There is no doubt, we are in tough times. Recession and redundancy are phrases constantly used across all forms of media, but until it affects you directly you are unlikely to know how you will react and cope.
Companies only instigate redundancies when everything else has been exhausted, it’s likely that sales have fallen and costs risen to the point that they are unable to continue functioning at the capacity they were and if the company hasn’t ceased trading completely, then job losses may help keep the business functioning and possibly save other jobs.
It’s not personal
It’s the job that is being made redundant, not you. This is easy said and can seem unfair especially if other colleagues who doing a similar job are staying. Businesses are obliged to give reasons for redundancy and these cannot be related to age, race, gender or be down to ‘last in, first out’.
It is perfectly natural to feel angry, upset, bitter, worried and have feelings of inadequacy and loss. Coping with redundancy especially for people who have worked for a company for a long time can feel like bereavement and many will go through a period of grief. Larger companies will bring in career coaches and HR consultants to help and guide you through the redundancy process. Work with them and don’t bottle it up.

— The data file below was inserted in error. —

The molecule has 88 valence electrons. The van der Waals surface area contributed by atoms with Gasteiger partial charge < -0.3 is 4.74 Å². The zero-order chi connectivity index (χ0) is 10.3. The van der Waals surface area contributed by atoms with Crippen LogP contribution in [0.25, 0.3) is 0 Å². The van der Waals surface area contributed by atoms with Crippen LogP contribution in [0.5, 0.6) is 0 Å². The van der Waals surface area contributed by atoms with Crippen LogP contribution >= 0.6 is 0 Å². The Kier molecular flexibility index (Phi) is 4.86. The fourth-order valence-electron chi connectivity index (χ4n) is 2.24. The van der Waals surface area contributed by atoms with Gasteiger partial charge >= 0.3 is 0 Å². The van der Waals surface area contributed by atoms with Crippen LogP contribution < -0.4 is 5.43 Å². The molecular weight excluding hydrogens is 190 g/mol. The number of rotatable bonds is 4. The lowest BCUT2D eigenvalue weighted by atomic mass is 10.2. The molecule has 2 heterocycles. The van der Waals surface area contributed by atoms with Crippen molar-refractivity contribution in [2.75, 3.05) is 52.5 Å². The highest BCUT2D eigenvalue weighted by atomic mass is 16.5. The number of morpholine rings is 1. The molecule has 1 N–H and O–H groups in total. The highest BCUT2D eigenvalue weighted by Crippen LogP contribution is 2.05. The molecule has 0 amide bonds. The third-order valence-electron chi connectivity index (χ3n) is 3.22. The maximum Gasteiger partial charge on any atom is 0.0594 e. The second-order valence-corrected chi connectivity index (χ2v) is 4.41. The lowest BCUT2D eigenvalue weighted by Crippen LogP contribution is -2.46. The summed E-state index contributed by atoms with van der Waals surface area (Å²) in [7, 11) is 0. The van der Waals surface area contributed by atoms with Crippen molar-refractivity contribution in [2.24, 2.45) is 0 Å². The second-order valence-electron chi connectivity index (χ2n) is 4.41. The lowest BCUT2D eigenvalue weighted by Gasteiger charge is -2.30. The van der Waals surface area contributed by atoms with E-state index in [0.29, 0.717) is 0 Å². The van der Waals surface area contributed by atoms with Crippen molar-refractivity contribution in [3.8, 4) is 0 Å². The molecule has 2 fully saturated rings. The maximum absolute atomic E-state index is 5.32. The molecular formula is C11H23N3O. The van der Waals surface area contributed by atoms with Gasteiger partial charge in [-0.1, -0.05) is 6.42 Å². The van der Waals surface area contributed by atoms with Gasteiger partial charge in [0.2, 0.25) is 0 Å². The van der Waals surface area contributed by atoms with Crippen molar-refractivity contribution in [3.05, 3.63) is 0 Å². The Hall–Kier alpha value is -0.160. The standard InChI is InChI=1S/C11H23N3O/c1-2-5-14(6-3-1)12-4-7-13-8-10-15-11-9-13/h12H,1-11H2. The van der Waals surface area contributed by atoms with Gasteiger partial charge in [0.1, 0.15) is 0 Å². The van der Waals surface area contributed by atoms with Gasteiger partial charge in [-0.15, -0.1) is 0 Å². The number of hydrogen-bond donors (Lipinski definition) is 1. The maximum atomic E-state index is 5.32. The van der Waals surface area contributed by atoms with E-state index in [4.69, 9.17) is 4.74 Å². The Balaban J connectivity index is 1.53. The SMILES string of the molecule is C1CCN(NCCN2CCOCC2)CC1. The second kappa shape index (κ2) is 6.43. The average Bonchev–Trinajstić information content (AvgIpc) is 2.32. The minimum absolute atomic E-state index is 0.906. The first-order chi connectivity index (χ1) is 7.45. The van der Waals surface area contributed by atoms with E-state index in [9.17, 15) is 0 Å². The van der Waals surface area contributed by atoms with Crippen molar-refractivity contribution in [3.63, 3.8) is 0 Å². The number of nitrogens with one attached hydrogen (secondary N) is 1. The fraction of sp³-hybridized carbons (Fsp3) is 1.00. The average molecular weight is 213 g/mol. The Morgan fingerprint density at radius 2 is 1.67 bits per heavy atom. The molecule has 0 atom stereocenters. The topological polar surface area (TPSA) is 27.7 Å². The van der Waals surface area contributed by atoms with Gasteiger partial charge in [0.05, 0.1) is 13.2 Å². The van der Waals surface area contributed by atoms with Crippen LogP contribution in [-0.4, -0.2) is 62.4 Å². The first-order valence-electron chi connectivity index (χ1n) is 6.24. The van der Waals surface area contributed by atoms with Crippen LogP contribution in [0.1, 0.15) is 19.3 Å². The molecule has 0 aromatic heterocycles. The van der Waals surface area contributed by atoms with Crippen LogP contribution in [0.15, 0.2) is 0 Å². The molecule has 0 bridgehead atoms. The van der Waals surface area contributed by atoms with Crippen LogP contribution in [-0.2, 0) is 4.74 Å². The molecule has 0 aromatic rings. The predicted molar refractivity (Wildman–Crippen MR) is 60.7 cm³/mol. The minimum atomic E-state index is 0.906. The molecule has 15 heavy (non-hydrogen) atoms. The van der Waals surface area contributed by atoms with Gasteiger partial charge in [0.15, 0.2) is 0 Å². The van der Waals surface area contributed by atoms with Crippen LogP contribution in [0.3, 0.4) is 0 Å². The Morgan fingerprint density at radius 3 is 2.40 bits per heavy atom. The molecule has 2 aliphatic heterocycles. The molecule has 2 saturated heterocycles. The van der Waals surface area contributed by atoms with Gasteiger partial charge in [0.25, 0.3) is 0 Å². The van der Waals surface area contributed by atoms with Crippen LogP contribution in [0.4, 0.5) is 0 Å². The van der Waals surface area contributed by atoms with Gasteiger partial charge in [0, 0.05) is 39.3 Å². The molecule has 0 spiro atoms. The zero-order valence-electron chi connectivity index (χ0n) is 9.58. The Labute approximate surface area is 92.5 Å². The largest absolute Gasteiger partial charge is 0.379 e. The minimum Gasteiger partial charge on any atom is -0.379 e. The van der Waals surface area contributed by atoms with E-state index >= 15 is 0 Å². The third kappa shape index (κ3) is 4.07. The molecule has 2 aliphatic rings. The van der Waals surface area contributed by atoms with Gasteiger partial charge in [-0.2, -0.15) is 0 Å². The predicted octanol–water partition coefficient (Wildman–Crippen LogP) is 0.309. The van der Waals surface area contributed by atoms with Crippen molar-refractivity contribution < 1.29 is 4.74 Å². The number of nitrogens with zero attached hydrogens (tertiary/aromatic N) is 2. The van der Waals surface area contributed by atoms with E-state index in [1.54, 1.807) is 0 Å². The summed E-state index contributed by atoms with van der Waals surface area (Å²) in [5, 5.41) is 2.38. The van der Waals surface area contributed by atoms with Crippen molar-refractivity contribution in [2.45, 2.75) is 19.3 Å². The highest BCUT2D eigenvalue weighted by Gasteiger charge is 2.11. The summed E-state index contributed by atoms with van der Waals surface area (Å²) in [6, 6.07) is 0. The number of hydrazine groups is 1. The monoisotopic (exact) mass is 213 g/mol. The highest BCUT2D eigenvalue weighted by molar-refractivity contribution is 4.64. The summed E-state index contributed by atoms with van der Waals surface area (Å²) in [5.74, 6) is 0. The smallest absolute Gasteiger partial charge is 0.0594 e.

How you are going to pay the bills and support your family while you find new employment is the number one worry for most people. Yes you may need to tighten your belt, but the important thing is not to panic and seek financial advice. Support and advice are available from the Job Centre Plus http://www.direct.gov.uk/en/Employment/Jobseekers/LookingForWork/index.htm, Citizen’s Advice Bureau www.citizensadvice.org.uk and your bank.
Your plans, life, and daily contact with your colleagues will change when a job loss happens and this understandably is unnerving, but change can also be for the better. Try and see this as an opportunity to focus on what you want to do now, some use redundancy to re-train and take a different career path or some will use the opportunity to take early retirement and focus on their family and hobbies. Many people who have been made redundant have at a later stage commented that ‘it was the best thing that happened’ and that as one door closed another one opened leading to new stage of their life.